NCFY Reports

Staying Safe Online

According to one recent study, 90 percent of U.S. youth—that’s approximately 37 million young people—connect to the Internet regularly. And young people can be especially vulnerable to the dangers of the virtual world. Identity thieves appropriate names and other personal information in order to steal money or credit card numbers. Cyberbullies use electronic means to torment, threaten, harass or humiliate. Online predators exploit vulnerable children or adolescents, usually for sexual purposes.

By setting an example and teaching young people to use simple precautions, youth workers can help youth stay safe online.

Laurie Lipper, founder and co-president of The Children’s Partnership, a child advocacy organization in Santa Monica, CA, and Washington, DC, is also advisor to Web sites such as GetNetWise, Net Family News, and Common Sense Media.  She offers this advice to adults who work with young people:

Photograph of an adult working with two young computer users.Teach youth about online dangers and good online safety practices before you let them plunge in.  “It’s like learning to cross the street,” she says. Youth need to be aware of the dangers around them. Youth workers can learn more about good online safety practices at the following sites:

Explain the importance of online privacy. Tell youth not to post identifiable information about themselves, such as their full name or identifying photographs, in public forums; to protect their privacy on social networking sites like MySpace and Facebook; to never give their passwords to anyone; and to adjust their Web browser’s privacy settings, especially when using a computer in a public place, like a school, library or youth center. The National Network to End Domestic Violence offers a two-page handout that discusses ways youth can protect themselves online.

Offer youth the option of using Google’s SafeSearch or other filters to block sexually explicit or offensive material. Most online search engines offer these filters.  Become familiar with them, and show young people how to use them to their best advantage.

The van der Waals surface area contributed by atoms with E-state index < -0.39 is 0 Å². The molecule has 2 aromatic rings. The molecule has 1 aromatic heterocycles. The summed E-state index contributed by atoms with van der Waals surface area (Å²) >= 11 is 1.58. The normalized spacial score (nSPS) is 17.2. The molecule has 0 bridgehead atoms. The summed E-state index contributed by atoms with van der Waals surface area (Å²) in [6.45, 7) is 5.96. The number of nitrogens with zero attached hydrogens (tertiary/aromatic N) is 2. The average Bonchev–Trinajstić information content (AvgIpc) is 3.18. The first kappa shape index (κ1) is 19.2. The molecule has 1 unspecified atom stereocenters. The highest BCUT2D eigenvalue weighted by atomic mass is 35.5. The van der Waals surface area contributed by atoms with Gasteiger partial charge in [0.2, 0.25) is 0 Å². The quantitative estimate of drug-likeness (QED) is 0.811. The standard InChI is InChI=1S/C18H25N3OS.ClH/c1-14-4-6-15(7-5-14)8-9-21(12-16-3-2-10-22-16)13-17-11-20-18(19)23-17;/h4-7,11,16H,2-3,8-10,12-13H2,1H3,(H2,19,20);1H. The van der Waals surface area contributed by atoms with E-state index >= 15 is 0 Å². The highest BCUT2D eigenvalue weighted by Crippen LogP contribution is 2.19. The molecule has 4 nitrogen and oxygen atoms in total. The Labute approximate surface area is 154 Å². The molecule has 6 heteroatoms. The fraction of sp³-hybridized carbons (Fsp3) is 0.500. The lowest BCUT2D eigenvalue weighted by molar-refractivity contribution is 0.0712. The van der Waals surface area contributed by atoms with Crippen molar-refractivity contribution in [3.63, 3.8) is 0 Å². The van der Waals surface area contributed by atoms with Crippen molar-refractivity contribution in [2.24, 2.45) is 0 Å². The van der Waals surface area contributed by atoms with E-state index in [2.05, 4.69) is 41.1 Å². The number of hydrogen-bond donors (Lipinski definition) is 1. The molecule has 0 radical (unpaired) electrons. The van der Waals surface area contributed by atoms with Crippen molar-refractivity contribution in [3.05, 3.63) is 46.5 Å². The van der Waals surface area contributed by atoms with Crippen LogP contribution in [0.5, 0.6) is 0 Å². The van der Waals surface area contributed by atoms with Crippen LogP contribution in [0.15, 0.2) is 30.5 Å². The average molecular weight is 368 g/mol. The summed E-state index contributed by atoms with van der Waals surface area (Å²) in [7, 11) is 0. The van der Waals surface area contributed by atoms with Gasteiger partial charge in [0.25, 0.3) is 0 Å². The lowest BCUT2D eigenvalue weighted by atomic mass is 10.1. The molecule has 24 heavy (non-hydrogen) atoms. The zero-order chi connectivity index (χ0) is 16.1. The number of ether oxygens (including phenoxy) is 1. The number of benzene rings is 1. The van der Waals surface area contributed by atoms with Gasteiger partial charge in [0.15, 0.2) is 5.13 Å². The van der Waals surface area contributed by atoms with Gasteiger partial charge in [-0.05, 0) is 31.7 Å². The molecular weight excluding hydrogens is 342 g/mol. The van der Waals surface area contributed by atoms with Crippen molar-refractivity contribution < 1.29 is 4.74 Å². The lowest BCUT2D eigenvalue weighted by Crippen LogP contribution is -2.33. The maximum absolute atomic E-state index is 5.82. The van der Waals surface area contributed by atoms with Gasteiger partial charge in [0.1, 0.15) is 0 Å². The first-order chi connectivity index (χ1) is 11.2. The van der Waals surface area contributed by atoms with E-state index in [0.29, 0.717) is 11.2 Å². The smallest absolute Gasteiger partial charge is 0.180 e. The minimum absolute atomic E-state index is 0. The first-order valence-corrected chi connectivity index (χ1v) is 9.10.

Warn youth never to respond to incoming messages or correspondence from anyone they don’t know. Be sure young people know never to open an unexpected e-mail attachment or to click on a link that requests personal information. It could be a predator, spam or a computer virus.

Help youth to get help if they see or experience something that feels wrong. For example, youth who have been persistently bullied online or asked for personal information, photos or a face-to-face meeting can turn to the National Center for Missing and Exploited Children’s Cyber Tipline. The National Teen Dating Abuse Helpline also offers assistance. Youth can call local law enforcement if something troubling happens to them online.

Remind youth that they control the machine—and the on-off button. “You’re the master of the computer, not the other way around,” Lipper says.  It’s easy to become engrossed in the online world, and keeping a healthy perspective is important. Time limits allow young people to take care of other priorities. Plus, sometimes a young person can end an uncomfortable situation online simply by logging off.

Youth who have experienced domestic violence should exercise particular caution. The National Network to End Domestic Violence suggests specific safety tips for survivors of intimate partner violence.

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